By Issa Solis
After a record-breaking voter turnout in 2020, hopes were high for Latino communities in Georgia to come out to the polls in 2022. However, we did not hit the mark. As of 2021, organizations like GALEO Impact Fund have cited 385,185 registered voters within the Latino electorate, 140,995 more people than in 2016. But what is the use of those numbers if Latino voters cannot cast their vote on election day?
It is too early to know for sure what kept Latinos from voting in 2022, but what we do know is that the Latino community has been disenfranchised in the US and it needs more help voting, rather than less. The Latino electorate has been called a “sleeping giant” by many, including the New York Times, which says that the community has been waking and becoming more powerful since 2020.
The Latino community in Georgia is strong and getting stronger. Georgia elected its first lawmaker Pedro Marín in 2003. Today, we have had multiple Latino elected officials in office for 20 years and we continue to have more running to represent their communities.
Nevertheless, we cannot expect our community to make unprecedented changes in voting rates without parallel support to clear possible obstacles to voting. Many possible obstacles may prevent Latinos from voting on election day, but possibly the most important one is that our community does not feel pursued by any particular political party.
A recent survey by UnidosUS showed that almost half of Georgia Latinos have not been contacted in any form by any political party. For that reason, the Latino community has remained the “sleeping giant” because of their untapped potential.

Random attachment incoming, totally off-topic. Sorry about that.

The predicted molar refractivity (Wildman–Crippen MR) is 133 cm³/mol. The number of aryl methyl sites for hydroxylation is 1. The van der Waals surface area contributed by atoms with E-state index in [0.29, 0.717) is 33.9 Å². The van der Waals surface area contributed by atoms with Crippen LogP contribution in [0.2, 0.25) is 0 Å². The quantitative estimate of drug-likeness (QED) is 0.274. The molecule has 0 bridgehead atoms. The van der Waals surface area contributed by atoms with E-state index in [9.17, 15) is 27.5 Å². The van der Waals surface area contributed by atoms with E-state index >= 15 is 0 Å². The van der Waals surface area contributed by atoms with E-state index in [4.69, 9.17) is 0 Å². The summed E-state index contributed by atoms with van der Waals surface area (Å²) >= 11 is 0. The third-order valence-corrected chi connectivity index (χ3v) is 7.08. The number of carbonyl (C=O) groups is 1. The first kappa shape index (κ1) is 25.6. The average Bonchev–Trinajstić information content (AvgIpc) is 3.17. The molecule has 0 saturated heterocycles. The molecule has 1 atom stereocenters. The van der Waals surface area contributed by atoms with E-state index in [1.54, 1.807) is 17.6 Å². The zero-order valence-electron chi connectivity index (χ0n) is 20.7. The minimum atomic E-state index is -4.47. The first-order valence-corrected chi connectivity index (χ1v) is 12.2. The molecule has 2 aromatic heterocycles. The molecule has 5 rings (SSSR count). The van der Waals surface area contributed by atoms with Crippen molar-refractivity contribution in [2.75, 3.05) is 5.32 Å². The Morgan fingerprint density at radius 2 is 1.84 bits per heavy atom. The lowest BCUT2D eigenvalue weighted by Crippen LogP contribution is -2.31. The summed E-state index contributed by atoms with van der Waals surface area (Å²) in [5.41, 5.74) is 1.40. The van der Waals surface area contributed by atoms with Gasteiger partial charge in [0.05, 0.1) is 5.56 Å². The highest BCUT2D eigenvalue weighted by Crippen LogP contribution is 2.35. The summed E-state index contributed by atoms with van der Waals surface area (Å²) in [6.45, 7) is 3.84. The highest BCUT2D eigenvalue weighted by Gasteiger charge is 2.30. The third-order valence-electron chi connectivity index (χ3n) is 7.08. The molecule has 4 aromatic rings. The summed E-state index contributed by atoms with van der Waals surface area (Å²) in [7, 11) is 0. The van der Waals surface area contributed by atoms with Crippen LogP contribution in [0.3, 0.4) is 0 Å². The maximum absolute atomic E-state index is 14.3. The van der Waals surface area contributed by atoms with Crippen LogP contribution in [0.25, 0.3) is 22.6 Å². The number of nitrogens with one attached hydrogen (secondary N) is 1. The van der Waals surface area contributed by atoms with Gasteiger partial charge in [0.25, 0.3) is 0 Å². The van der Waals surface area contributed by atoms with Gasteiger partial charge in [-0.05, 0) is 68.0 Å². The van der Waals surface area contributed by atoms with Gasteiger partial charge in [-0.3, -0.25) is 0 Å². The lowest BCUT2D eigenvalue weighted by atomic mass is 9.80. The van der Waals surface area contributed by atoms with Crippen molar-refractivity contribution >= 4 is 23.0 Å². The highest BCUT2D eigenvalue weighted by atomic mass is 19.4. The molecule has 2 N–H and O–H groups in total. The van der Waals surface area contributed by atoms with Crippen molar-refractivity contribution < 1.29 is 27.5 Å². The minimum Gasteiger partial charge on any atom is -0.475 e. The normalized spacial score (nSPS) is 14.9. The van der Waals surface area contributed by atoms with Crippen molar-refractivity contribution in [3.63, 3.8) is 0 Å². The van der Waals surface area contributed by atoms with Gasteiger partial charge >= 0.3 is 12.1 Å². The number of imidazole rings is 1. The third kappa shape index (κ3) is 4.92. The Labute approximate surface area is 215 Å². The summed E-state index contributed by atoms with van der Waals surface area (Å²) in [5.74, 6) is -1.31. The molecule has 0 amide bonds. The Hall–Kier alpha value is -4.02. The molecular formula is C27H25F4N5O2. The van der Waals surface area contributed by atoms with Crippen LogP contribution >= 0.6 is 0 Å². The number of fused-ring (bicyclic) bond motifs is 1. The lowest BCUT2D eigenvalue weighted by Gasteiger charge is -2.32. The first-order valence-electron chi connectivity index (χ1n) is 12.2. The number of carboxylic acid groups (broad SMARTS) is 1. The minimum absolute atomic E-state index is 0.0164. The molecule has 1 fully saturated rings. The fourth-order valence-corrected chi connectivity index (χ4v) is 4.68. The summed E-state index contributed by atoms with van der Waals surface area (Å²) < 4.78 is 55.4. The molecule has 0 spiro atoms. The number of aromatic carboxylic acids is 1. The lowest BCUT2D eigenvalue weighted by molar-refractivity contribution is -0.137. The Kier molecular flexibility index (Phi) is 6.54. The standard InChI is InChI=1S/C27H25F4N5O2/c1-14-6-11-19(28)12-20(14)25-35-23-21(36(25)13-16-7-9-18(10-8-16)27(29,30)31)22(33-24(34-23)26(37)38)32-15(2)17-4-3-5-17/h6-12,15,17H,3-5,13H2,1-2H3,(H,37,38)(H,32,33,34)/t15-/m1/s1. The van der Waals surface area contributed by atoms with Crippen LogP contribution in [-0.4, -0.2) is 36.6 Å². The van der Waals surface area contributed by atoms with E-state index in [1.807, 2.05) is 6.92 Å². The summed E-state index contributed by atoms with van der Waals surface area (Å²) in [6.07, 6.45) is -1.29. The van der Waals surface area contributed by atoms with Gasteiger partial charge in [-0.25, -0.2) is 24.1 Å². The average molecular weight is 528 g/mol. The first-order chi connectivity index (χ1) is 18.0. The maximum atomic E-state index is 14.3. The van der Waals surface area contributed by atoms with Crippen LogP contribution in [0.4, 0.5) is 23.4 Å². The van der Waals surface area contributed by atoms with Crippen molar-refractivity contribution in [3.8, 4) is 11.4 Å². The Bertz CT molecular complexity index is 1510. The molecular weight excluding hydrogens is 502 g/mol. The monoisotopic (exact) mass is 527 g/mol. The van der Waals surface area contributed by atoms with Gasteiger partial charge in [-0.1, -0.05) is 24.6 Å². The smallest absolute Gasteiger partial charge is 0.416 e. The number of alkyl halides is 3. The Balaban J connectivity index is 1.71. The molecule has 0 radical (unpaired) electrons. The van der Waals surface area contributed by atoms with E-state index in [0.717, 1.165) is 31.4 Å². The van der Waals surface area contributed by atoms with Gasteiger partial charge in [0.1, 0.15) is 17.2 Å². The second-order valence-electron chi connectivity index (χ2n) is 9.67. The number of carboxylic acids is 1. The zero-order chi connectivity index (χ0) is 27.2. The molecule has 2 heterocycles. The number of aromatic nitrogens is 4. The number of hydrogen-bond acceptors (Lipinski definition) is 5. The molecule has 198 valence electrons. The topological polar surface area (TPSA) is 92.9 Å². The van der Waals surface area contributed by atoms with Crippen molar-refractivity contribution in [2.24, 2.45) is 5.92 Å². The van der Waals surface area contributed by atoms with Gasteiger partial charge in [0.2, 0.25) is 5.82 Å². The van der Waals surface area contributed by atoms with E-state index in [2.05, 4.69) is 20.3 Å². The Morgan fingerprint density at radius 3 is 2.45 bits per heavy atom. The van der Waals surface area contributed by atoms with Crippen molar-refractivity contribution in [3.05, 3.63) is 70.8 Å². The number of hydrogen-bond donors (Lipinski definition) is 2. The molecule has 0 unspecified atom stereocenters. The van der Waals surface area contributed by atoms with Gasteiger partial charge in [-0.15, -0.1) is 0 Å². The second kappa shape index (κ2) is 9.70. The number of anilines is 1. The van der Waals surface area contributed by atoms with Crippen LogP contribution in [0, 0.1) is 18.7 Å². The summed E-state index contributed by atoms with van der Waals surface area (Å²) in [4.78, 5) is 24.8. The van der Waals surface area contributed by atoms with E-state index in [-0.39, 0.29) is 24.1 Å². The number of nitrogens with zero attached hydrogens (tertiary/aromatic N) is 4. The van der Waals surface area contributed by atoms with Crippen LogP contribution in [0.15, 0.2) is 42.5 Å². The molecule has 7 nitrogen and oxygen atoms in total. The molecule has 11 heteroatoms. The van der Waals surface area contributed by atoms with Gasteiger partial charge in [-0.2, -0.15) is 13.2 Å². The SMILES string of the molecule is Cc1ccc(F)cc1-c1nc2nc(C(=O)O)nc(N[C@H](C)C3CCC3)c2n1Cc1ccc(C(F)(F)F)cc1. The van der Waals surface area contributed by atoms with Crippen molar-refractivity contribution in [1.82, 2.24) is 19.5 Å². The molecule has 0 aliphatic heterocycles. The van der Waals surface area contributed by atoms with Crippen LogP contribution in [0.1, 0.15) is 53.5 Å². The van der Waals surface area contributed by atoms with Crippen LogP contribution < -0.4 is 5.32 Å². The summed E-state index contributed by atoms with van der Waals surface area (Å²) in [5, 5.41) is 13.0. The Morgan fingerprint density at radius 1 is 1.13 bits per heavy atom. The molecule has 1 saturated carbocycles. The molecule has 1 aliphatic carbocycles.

Latino organizations and community groups must remind Latinos of the power that their vote has in this country for their interests. In addition, we must advocate for increased voting accessibility for Latino voters in Georgia.
The four counties in Georgia with the highest percentage of Latinos all have one common problem: voting accessibility.
- In Whitfield County, 35% identify as Hispanic/Latino
- In Echols County, 29.5% identify as Hispanic/Latino
- In Hall County, 28.1% identify as Hispanic/Latino
- In Atkinson County, 24.7% identify as Hispanic/Latino
Still, all Georgia counties have the issue of the “My Voter Page” only being in English. For people with different levels of technology proficiency, it is important to have an easy way to access voting resources in the various languages that are spoken all over Georgia.
In order for the Latino community to live up to its potential for voting turnout, we must address these issues. As we reflect on the journey from record-breaking turnouts in 2020, to the hurdles encountered in 2022, it is clear that our journey toward increased voting accessibility for Latinos is far from over. By fostering engagement, amplifying voices, and tackling issues head-on, we can awaken the ‘sleeping giant’ within our community and forge a future where every Latino’s voice reverberates through the ballot box.